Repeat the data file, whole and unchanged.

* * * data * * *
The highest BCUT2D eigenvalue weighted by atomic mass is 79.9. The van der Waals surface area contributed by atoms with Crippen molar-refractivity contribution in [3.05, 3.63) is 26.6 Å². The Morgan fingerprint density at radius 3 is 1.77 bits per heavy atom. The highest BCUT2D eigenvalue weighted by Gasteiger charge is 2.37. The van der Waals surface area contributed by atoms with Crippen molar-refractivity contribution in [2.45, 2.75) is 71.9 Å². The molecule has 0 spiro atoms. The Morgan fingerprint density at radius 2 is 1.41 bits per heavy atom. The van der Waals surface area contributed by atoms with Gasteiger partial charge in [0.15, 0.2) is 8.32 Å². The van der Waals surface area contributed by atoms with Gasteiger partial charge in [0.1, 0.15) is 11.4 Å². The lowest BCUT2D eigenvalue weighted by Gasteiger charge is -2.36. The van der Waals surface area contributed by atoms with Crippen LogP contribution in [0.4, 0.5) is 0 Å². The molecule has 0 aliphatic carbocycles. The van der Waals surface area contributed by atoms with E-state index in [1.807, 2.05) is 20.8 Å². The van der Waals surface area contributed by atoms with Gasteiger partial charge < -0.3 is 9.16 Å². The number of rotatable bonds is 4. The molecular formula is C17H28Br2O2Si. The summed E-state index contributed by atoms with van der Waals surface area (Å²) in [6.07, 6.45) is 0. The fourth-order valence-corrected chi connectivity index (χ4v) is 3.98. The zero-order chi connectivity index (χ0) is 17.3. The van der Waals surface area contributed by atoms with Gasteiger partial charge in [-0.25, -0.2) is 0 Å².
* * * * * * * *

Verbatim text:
The highest BCUT2D eigenvalue weighted by atomic mass is 79.9. The van der Waals surface area contributed by atoms with Crippen molar-refractivity contribution in [3.05, 3.63) is 26.6 Å². The Morgan fingerprint density at radius 3 is 1.77 bits per heavy atom. The highest BCUT2D eigenvalue weighted by Gasteiger charge is 2.37. The van der Waals surface area contributed by atoms with Crippen molar-refractivity contribution in [2.45, 2.75) is 71.9 Å². The molecule has 0 spiro atoms. The Morgan fingerprint density at radius 2 is 1.41 bits per heavy atom. The van der Waals surface area contributed by atoms with Gasteiger partial charge in [0.15, 0.2) is 8.32 Å². The van der Waals surface area contributed by atoms with Gasteiger partial charge in [0.1, 0.15) is 11.4 Å². The lowest BCUT2D eigenvalue weighted by Gasteiger charge is -2.36. The van der Waals surface area contributed by atoms with Crippen LogP contribution in [0.4, 0.5) is 0 Å². The molecule has 0 aliphatic carbocycles. The van der Waals surface area contributed by atoms with E-state index in [1.807, 2.05) is 20.8 Å². The van der Waals surface area contributed by atoms with Gasteiger partial charge < -0.3 is 9.16 Å². The number of rotatable bonds is 4. The molecular formula is C17H28Br2O2Si. The summed E-state index contributed by atoms with van der Waals surface area (Å²) in [6.07, 6.45) is 0. The fourth-order valence-corrected chi connectivity index (χ4v) is 3.98. The zero-order chi connectivity index (χ0) is 17.3. The van der Waals surface area contributed by atoms with Gasteiger partial charge in [-0.25, -0.2) is 0 Å².